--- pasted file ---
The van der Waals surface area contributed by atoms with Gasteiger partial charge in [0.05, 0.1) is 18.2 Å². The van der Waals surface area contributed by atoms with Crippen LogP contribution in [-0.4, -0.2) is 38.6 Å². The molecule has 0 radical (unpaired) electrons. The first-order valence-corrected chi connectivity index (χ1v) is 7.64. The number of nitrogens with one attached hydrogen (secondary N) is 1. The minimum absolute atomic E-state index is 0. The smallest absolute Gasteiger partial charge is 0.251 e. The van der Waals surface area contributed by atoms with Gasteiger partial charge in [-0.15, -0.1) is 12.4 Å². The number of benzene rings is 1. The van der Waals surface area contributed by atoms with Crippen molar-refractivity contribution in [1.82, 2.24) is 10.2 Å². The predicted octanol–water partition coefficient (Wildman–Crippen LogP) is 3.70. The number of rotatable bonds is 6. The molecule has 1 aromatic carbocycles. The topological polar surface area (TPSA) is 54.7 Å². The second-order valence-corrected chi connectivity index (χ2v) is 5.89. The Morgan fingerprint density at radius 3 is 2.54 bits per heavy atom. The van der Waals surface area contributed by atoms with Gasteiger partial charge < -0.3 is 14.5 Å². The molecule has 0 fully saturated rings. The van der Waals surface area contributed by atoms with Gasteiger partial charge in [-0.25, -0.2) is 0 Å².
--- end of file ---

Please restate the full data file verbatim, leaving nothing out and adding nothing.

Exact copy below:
The van der Waals surface area contributed by atoms with Gasteiger partial charge in [0.05, 0.1) is 18.2 Å². The van der Waals surface area contributed by atoms with Crippen LogP contribution in [-0.4, -0.2) is 38.6 Å². The molecule has 0 radical (unpaired) electrons. The first-order valence-corrected chi connectivity index (χ1v) is 7.64. The number of nitrogens with one attached hydrogen (secondary N) is 1. The minimum absolute atomic E-state index is 0. The smallest absolute Gasteiger partial charge is 0.251 e. The van der Waals surface area contributed by atoms with Gasteiger partial charge in [-0.15, -0.1) is 12.4 Å². The number of benzene rings is 1. The van der Waals surface area contributed by atoms with Crippen molar-refractivity contribution in [1.82, 2.24) is 10.2 Å². The predicted octanol–water partition coefficient (Wildman–Crippen LogP) is 3.70. The number of rotatable bonds is 6. The molecule has 1 aromatic carbocycles. The topological polar surface area (TPSA) is 54.7 Å². The second-order valence-corrected chi connectivity index (χ2v) is 5.89. The Morgan fingerprint density at radius 3 is 2.54 bits per heavy atom. The van der Waals surface area contributed by atoms with Gasteiger partial charge < -0.3 is 14.5 Å². The molecule has 0 fully saturated rings. The van der Waals surface area contributed by atoms with Gasteiger partial charge in [-0.25, -0.2) is 0 Å².